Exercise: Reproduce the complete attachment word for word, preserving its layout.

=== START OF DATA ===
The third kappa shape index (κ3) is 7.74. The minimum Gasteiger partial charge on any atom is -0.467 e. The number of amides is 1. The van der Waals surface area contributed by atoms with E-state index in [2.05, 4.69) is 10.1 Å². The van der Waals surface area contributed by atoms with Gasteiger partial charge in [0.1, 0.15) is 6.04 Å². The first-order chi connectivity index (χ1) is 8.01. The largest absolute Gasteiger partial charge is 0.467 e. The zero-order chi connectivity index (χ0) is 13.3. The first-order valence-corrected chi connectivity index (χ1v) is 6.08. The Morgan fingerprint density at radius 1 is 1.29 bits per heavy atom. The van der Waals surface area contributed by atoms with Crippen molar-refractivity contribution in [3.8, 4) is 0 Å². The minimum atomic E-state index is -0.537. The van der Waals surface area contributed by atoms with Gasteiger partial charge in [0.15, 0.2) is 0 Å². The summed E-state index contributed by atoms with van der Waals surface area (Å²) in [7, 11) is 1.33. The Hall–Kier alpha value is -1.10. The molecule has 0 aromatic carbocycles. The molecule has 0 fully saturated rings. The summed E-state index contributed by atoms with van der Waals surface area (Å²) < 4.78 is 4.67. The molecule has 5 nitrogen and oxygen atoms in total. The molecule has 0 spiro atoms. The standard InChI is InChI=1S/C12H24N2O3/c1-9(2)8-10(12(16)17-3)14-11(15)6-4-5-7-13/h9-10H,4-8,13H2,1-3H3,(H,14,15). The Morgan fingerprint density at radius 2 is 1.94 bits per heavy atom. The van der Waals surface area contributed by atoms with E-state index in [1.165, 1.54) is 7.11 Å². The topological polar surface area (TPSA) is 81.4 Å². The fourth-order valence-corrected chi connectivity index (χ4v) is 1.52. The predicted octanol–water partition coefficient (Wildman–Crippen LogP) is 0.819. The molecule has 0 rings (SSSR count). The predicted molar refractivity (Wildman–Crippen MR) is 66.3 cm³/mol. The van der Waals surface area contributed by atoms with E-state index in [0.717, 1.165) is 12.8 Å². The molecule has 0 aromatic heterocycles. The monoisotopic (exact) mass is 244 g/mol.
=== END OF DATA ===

The third kappa shape index (κ3) is 7.74. The minimum Gasteiger partial charge on any atom is -0.467 e. The number of amides is 1. The van der Waals surface area contributed by atoms with E-state index in [2.05, 4.69) is 10.1 Å². The van der Waals surface area contributed by atoms with Gasteiger partial charge in [0.1, 0.15) is 6.04 Å². The first-order chi connectivity index (χ1) is 8.01. The largest absolute Gasteiger partial charge is 0.467 e. The zero-order chi connectivity index (χ0) is 13.3. The first-order valence-corrected chi connectivity index (χ1v) is 6.08. The Morgan fingerprint density at radius 1 is 1.29 bits per heavy atom. The van der Waals surface area contributed by atoms with Crippen molar-refractivity contribution in [3.8, 4) is 0 Å². The minimum atomic E-state index is -0.537. The van der Waals surface area contributed by atoms with Gasteiger partial charge in [0.15, 0.2) is 0 Å². The summed E-state index contributed by atoms with van der Waals surface area (Å²) in [7, 11) is 1.33. The Hall–Kier alpha value is -1.10. The molecule has 0 aromatic carbocycles. The molecule has 0 fully saturated rings. The summed E-state index contributed by atoms with van der Waals surface area (Å²) < 4.78 is 4.67. The molecule has 5 nitrogen and oxygen atoms in total. The molecule has 0 spiro atoms. The standard InChI is InChI=1S/C12H24N2O3/c1-9(2)8-10(12(16)17-3)14-11(15)6-4-5-7-13/h9-10H,4-8,13H2,1-3H3,(H,14,15). The Morgan fingerprint density at radius 2 is 1.94 bits per heavy atom. The van der Waals surface area contributed by atoms with E-state index in [1.165, 1.54) is 7.11 Å². The topological polar surface area (TPSA) is 81.4 Å². The fourth-order valence-corrected chi connectivity index (χ4v) is 1.52. The predicted octanol–water partition coefficient (Wildman–Crippen LogP) is 0.819. The molecule has 0 rings (SSSR count). The predicted molar refractivity (Wildman–Crippen MR) is 66.3 cm³/mol. The van der Waals surface area contributed by atoms with E-state index in [0.717, 1.165) is 12.8 Å². The molecule has 0 aromatic heterocycles. The monoisotopic (exact) mass is 244 g/mol.